Take the 2-minute tour ×
Stack Overflow is a question and answer site for professional and enthusiast programmers. It's 100% free, no registration required.

Is there any way of using RegEx.Matches to find, and write back matched values but in different (alphabetical) order?

For now I have something like:

var pattern = @"(KEY `[\w]+?` \(`.*`*\))";
var keys = Regex.Matches(line, pattern);

foreach (Match match in keys)
    Console.WriteLine(match.Index + " = " + match.Value.Replace("\n", "").Trim());

But what I really need is to take table.sql dump and sort existing INDEXES alphabetically, example code:

line = "...PRIMARY KEY (`communication_auto`),\n  KEY `idx_current` (`current`),\n  KEY `idx_communication` (`communication_id`,`current`),\n  KEY `idx_volunteer` (`volunteer_id`,`current`),\n  KEY `idx_template` (`template_id`,`current`)\n);"

Thanks J

Update: Thanks, m.buettner solution gave me basics that I could use to move on. I'm not so good at RegEx sadly, but I ended up with code that I believe can be still improved:

//sort INDEXES definitions alphabetically
if (line.Contains("  KEY `")) line = Regex.Replace(
    @"[ ]+(KEY `[\w]+` \([\w`,]+\),?\s*)+",

static string ReplaceCallbackLinq(Match match) 
    var result = String.Join(",\n  ",
        from Capture item in match.Groups[1].Captures
        orderby item.Value.Trim()
        select item.Value.Trim().Replace("),", ")")
    return "  " + result + "\n";

Update: There is also a case when index field is longer than 255 chars mysql trims index up to 255 and writes it like this:

KEY `idx3` (`app_property_definition_id`,`value`(255),`audit_current`),

so, in order to match this case too I had to change some code: in ReplaceCallbackLinq:

select item.Value.Trim().Replace("`),", "`)")

and regex definition to:

@"[ ]+(KEY `[\w]+` \([\w`(\(255\)),]+\),?\s*)+",
share|improve this question

2 Answers 2

up vote 2 down vote accepted

This cannot be done with regex alone. But you could use a callback function and make use of .NET's unique capability of capturing multiple things with the same capturing group. This way you avoid using Matches and writing everything back by yourself. Instead you can use the built-in Replace function. My example below simply sorts the KEY phrases and puts them back as they were (so it does nothing but sort they phrases within the SQL statement). If you want a different output you can easily achieve that by capturing different parts of the pattern and adjusting the Join operation at the very end.

First we need a match evaluator to pass the callback:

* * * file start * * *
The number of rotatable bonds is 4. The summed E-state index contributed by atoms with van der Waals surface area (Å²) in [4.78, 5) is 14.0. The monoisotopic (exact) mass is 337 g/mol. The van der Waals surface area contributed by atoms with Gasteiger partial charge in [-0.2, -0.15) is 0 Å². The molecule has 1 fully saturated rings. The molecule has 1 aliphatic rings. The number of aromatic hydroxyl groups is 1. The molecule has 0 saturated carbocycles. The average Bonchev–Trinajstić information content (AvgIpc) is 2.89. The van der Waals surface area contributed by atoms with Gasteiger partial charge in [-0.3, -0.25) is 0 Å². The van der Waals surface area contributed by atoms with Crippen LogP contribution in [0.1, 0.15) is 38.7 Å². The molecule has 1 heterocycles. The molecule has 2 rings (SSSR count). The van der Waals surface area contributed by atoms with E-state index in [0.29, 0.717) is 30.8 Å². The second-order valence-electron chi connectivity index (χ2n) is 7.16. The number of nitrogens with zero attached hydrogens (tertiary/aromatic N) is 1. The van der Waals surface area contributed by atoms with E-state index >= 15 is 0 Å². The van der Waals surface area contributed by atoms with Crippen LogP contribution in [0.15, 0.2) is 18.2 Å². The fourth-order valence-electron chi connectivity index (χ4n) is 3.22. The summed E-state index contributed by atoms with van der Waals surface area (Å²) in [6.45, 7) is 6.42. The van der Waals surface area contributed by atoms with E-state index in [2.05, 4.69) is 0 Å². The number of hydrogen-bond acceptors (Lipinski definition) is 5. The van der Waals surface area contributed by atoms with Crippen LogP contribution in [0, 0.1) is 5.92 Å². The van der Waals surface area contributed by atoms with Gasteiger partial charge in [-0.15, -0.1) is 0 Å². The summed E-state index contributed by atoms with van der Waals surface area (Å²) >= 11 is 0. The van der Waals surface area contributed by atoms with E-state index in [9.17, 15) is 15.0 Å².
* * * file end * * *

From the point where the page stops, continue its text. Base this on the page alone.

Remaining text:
MatchEvaluator evaluator = new MatchEvaluator(ReplaceCallback);

Then we write a regex that matches the whole set of indices at once, capturing the index-names in a capturing group. We put this in the overload of Replace that takes an evaluator:

output = Regex.Replace(
    @"(KEY `([\w]+)` \(`[^`]*`(?:,`[^`]*`)*\),?\s*)+",

Now in most languages this would not be useful, because due to the repetition capturing group 1 would always contain only the first or last thing that was captured (same as capturing group 2). But luckily, you are using C#, and .NET's regex engine is just one powerful beast. So let's have a look at the callback function and how to use the multiple captures:

static string ReplaceCallback(Match match)
    int captureCount = match.Groups[1].Captures.Count;
    string[] indexNameArray = new string[captureCount];
    string[] keyBlockArray = new string[captureCount];
    for (int i = 0; i < captureCount; i++)
        keyBlockArray[i] = match.Groups[1].Captures[i].Value;
        indexNameArray[i] = match.Groups[2].Captures[i].Value;
    Array.Sort(indexNameArray, keyBlockArray);
    return String.Join("\n  ", keyBlockArray);

match.Groups[i].Captures lets us access the multiple captures of a single group. Since these are Capture objects which do not seem really useful right now, we build two string arrays from their values. Then we use Array.Sort which sorts two arrays based on the values of one (which is considered the key). As the "key" we use the capturing of the table name. As the "value" we use the full capture of one complete KEY ..., block. This sorts the full blocks by their names. Then we can simply join together the blocks, add in the whitespace separator that was used before and return them.

share|improve this answer
Thanks, this solution gave me basics that I could use to move on. I'm not so good at RegEx sadly, but I ended up with code that I believe can be still improved: –  Jakub Pawlinski Nov 10 '12 at 23:19
@user1813686 If you think this answer solves your question, please accept it by ticking the checkmark to show future visitors that (and how) the problem is solved. –  Martin Büttner Nov 10 '12 at 23:21
sure, thanks - I'm a bit new here, but not rude. Cheers –  Jakub Pawlinski Nov 10 '12 at 23:26

Not sure if I fully understand the question, but does changing the foreach to:

foreach (Match match in keys.Cast<Match>().OrderBy(m => m.Value))

do what you want?

share|improve this answer
thanks, maybe I wasn't clear enough. Your code solves half of problem, second half is how to write it back in this new order –  Jakub Pawlinski Nov 10 '12 at 11:29

Your Answer


By posting your answer, you agree to the privacy policy and terms of service.

Not the answer you're looking for? Browse other questions tagged or ask your own question.